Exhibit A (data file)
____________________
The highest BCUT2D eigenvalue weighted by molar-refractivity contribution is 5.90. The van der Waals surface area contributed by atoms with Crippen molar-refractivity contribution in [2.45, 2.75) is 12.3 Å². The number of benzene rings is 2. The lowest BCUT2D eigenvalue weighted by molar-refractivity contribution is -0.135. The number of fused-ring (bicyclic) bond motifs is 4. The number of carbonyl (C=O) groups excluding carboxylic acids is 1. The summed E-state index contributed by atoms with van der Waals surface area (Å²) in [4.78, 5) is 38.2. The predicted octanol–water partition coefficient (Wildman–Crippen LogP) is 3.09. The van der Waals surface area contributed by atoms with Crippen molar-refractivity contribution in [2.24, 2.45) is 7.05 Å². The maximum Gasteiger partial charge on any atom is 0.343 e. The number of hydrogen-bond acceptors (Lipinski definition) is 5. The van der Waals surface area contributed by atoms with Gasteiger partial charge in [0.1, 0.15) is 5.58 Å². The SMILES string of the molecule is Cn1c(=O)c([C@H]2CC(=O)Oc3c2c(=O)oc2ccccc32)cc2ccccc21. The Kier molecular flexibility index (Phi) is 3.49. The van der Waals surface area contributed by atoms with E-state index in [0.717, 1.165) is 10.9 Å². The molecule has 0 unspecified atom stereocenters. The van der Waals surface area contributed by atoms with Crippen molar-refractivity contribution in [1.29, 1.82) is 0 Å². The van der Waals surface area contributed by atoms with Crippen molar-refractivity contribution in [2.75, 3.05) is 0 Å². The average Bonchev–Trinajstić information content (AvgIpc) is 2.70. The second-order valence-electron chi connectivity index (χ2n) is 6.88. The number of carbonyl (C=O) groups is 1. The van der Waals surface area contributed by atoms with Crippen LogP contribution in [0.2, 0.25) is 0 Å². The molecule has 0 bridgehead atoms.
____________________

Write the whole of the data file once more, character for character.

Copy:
The highest BCUT2D eigenvalue weighted by molar-refractivity contribution is 5.90. The van der Waals surface area contributed by atoms with Crippen molar-refractivity contribution in [2.45, 2.75) is 12.3 Å². The number of benzene rings is 2. The lowest BCUT2D eigenvalue weighted by molar-refractivity contribution is -0.135. The number of fused-ring (bicyclic) bond motifs is 4. The number of carbonyl (C=O) groups excluding carboxylic acids is 1. The summed E-state index contributed by atoms with van der Waals surface area (Å²) in [4.78, 5) is 38.2. The predicted octanol–water partition coefficient (Wildman–Crippen LogP) is 3.09. The van der Waals surface area contributed by atoms with Crippen molar-refractivity contribution in [2.24, 2.45) is 7.05 Å². The maximum Gasteiger partial charge on any atom is 0.343 e. The number of hydrogen-bond acceptors (Lipinski definition) is 5. The van der Waals surface area contributed by atoms with Gasteiger partial charge in [0.1, 0.15) is 5.58 Å². The SMILES string of the molecule is Cn1c(=O)c([C@H]2CC(=O)Oc3c2c(=O)oc2ccccc32)cc2ccccc21. The Kier molecular flexibility index (Phi) is 3.49. The van der Waals surface area contributed by atoms with E-state index in [0.717, 1.165) is 10.9 Å². The molecule has 0 unspecified atom stereocenters. The van der Waals surface area contributed by atoms with Crippen molar-refractivity contribution in [1.29, 1.82) is 0 Å². The van der Waals surface area contributed by atoms with Crippen molar-refractivity contribution in [2.75, 3.05) is 0 Å². The average Bonchev–Trinajstić information content (AvgIpc) is 2.70. The second-order valence-electron chi connectivity index (χ2n) is 6.88. The number of carbonyl (C=O) groups is 1. The van der Waals surface area contributed by atoms with Crippen LogP contribution in [0.2, 0.25) is 0 Å². The molecule has 0 bridgehead atoms.